This is why we would set configuration space equal to the discrete category over XX: conf=Disc(X). \mathrm{conf} = \mathrm{Disc}(X) \,.

Now, the general procedure for finding the quantum kinematics of the particle

{} \{\bullet\}

on target space

P 1(X) P_1(X)

with configurations

Disc(X) \mathrm{Disc}(X)

and coupled to the background field

tra:P 1(X)Vect \mathrm{tra} : P_1(X) \to \mathrm{Vect}

is to pull-push tra\mathrm{tra} through the correspondence

Disc(X)×{} ev P 1(X) {}. \array{ & & \mathrm{Disc}(X)\times \{\bullet\} \\ & {}^{\mathrm{ev}}\swarrow\;\; && \searrow \\ P_1(X) &&&& \{\bullet\} } \,.

In our case here this just means that we

- first restrict tra\mathrm{tra} to the constant paths

- and then push it forward to a point.

The result of this is the functor q(tra):Γ(E), q(\mathrm{tra}) : \bullet \mapsto \Gamma(E) \,, which sends the point particle to the vector space of sections of the original vector bundle EE. This push-forward is described in The First Part of the Story of Quantizing by Pushing to a Point….

More details on the above treatment of the charged 1-particle, including a discussion of how this looks like when we locally trivialize and make everything smooth, is given in section 1.2 of Quantum 2-States: Sections of 2-vector bundles.


Interlude: how to compute the nn-space of sections.

The main point in determining the quantum theory of a charged nn-particle is to figure out the result of pull-pushing an nn-functor on target space tra:tarphas\mathrm{tra} : \mathrm{tar} \to \mathrm{phas} through a correspondence conf×par ev tar par. \array{ & & \mathrm{conf}\times \mathrm{par} \\ & {}^{\mathrm{ev}}\swarrow\;\; && \searrow \\ \mathrm{tar} &&&& \mathrm{par} } \,.

For computing this quantization, it is convenient to proceed as follows.

We take the product conf×par\mathrm{conf} \times \mathrm{par} to be adjoint to the internal hom of our notion of nCatn\mathrm{Cat} #. Then [conf×par,phas][conf,[par,phas]]. [\mathrm{conf} \times \mathrm{par},\mathrm{phas}] \simeq [\mathrm{conf},[\mathrm{par},\mathrm{phas}]] \,. The image of tra:tarphas\mathrm{tra} : \mathrm{tar} \to \mathrm{phas} under [tar,phas] ev * [conf×par,phas] [conf,[par,phas]] tar tar * \array{ [\mathrm{tar},\mathrm{phas}] & \stackrel{\mathrm{ev}^*}{\to} & [\mathrm{conf}\times \mathrm{par},\mathrm{phas}] & \stackrel{\sim}{\to} & [\mathrm{conf},[\mathrm{par},\mathrm{phas}]] \\ \mathrm{tar} && \mapsto && \mathrm{tar}_* } is simply postcomposition with tra\mathrm{tra}: tra *:(parγtar)(parγtartraphas). \mathrm{tra}_* \;\; : \;\; ( \mathrm{par} \stackrel{\gamma}{\to} \mathrm{tar} ) \mapsto \;\; ( \mathrm{par} \stackrel{\gamma}{\to} \mathrm{tar} \stackrel{\mathrm{tra}}{\to} \mathrm{phas} ) \,. The push-forward [conf×par,phas]p 1 *¯[par,phas] [\mathrm{conf}\times \mathrm{par},\mathrm{phas}] \stackrel{\bar{p_1^*}}{\to} [\mathrm{par},\mathrm{phas}] then corresponds to the push-forward conf p {} [conf,[par,phas]] p *¯ [{},[par,phas]] [par,phas] tar * q(tra). \array{ \mathrm{conf} & \stackrel{p}{\to} & \{\bullet\} \\ [\mathrm{conf},[\mathrm{par},\mathrm{phas}]] & \stackrel{\bar{p^*}}{\to} & [\{\bullet\},[\mathrm{par},\mathrm{phas}]] & \stackrel{\sim}{\to} & [\mathrm{par},\mathrm{phas}] \\ \mathrm{tar}_* && \mapsto && q(\mathrm{tra}) } \,. This q(tra)q(\mathrm{tra}) is then defined by Hom(p *f ,tra *)Hom(f ,q(tra)), \mathrm{Hom}(p^* f_\bullet, \mathrm{tra}_*) \simeq \mathrm{Hom}(f_\bullet, q(\mathrm{tra})) \,, for any f :[par,phas]f_\bullet : {\bullet} \to [\mathrm{par},\mathrm{phas}].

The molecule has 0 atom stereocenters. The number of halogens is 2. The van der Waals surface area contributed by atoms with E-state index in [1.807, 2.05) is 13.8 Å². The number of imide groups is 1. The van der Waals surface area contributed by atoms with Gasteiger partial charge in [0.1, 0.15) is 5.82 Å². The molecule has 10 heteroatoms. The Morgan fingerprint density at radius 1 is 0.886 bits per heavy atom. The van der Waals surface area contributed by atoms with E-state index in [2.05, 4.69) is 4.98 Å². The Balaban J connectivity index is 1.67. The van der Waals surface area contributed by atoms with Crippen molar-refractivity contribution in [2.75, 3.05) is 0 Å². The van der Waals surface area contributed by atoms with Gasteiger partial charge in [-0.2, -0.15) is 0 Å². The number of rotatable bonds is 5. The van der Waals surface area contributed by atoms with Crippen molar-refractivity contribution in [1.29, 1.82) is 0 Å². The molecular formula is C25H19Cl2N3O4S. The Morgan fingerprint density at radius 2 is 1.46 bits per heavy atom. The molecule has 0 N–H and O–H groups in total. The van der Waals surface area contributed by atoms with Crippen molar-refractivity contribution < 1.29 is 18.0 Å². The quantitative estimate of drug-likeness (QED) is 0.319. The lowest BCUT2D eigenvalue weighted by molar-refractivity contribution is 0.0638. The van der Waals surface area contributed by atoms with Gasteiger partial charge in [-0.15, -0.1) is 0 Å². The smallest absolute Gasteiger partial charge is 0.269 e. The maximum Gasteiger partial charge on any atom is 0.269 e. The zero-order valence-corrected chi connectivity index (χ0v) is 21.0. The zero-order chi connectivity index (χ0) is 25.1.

In practice, it is often sufficient to consider this equivalence for f =1 f_\bullet = 1_\bullet, the tensor unit in [{},[par,phas]][\{\bullet\},[\mathrm{par},\mathrm{phas}]].

This is what I shall do in the following example.


The string on BG 2B G_2.